#EP2019: Will you stand up for financial justice?
The objectives of the European Union are being diverted from its foundations as a union for peace and solidarity, towards servicing the interests of the financial elite. We’re calling on European election candidates to stand up for financial justice and pledge to put people before profit:
1. I pledge to stand up to vulture funds by pushing for EU-wide legislation that limits their predatory practices.
2. I pledge to support efforts that make the European Investment Bank work for people, not corporations.
3. I pledge to oppose the creeping privatisation of the EU’s aid budget, and ensure aid is not used to line the pockets of big corporations.
Election candidate? Read our pledges in full below.
EU citizen? Share our campaign and ask your candidates to stand up for financial justice.
Background and pledges
The European Union sometimes flies under the radar as a global financial actor. The truth is very different. The European Investment Bank lent €55 billion in 2018, making it the world’s largest international public lending institution.
And meanwhile, the EU, together with its member states, gave €75.7 billion in aid in 2017, making it the world’s largest donor. €15 billion of this came from EU institutions alone. These funds should be used for the benefit of citizens in both Europe and in developing countries where they are invested, rather than for the interests of banks and shareholders.
The European Union’s response to the 2008 financial crisis saw the burden for private lenders and financiers losses moved onto the shoulders of ordinary citizens. Banks were too big to fail, and citizens paid the price in terms of austerity, cuts to vital public services, and the privatisation of infrastructure, leading to a reversal of years of improved well-being.
Founded on human rights
It is important to recall that the European Union’s founding treaties are based on the respect of universal human rights in all of its operations, including in macroeconomic, debt, investment, tax, and budget policies.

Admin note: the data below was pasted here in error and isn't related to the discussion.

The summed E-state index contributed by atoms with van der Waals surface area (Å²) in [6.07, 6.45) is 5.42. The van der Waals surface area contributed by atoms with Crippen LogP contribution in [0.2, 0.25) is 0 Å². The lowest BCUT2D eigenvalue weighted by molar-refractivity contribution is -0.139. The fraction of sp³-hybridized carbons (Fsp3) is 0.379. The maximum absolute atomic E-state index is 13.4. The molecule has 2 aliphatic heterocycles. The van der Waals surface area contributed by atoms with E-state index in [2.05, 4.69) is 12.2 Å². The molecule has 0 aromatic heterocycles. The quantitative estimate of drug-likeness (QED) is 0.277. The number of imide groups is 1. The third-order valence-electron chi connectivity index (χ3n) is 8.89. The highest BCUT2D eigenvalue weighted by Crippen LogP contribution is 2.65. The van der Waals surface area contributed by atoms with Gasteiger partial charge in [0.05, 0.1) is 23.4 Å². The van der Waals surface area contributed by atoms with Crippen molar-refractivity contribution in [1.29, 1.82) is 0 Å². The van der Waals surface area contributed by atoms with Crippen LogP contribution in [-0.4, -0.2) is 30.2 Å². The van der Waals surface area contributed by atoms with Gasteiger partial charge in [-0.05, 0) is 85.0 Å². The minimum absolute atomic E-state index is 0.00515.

The EU is also a signatory to the Paris Agreement and the 2030 Agenda that establish both internal and external obligations to aligning financial regulation and investments with human rights and the SDGs.
However, we see very little of such alignment in practice, with a continued push for profit-making rather than well-being and rights-enhancing investments and financial regulatory policies.
The objectives of the European Union are being diverted from its foundations as a union for peace and solidarity, towards the servicing of the interests of financial elites.
Ending financial injustice
Our mission as civil society organisations is to end the power imbalance which allows financial injustice to continue, by mobilising citizens across Europe to speak up for a better system, in which finance serves people – not vice versa.
Financial justice pledges for European election candidates
As a candidate in the forthcoming European Parliament elections this May, we call on you to pledge to stand against big finance and for financial justice.
What is a vulture fund?
Vulture funds are specialised investment funds that buy defaulted or distressed debt at highly discounted prices, and then try to secure high returns through a number of aggressive methods including legal action.
These funds have been notorious in undermining timely and orderly resolution of sovereign debt crises, impacting the ability of developing countries in particular to safeguard development priorities and human rights.
Why they need to stop
In the wake of the Eurozone crisis, public funds indirectly financed vulture fund profits in Ireland and Spain, while in Greece, vultures netted huge profits both through attractive bond exchanges and their traditional holdout tactics. Some EU states, such as Belgium have enacted laws to limit the illegitimate practices of vulture funds on sovereign debt, and in 2018, the European Parliament called for corresponding EU-wide legislation.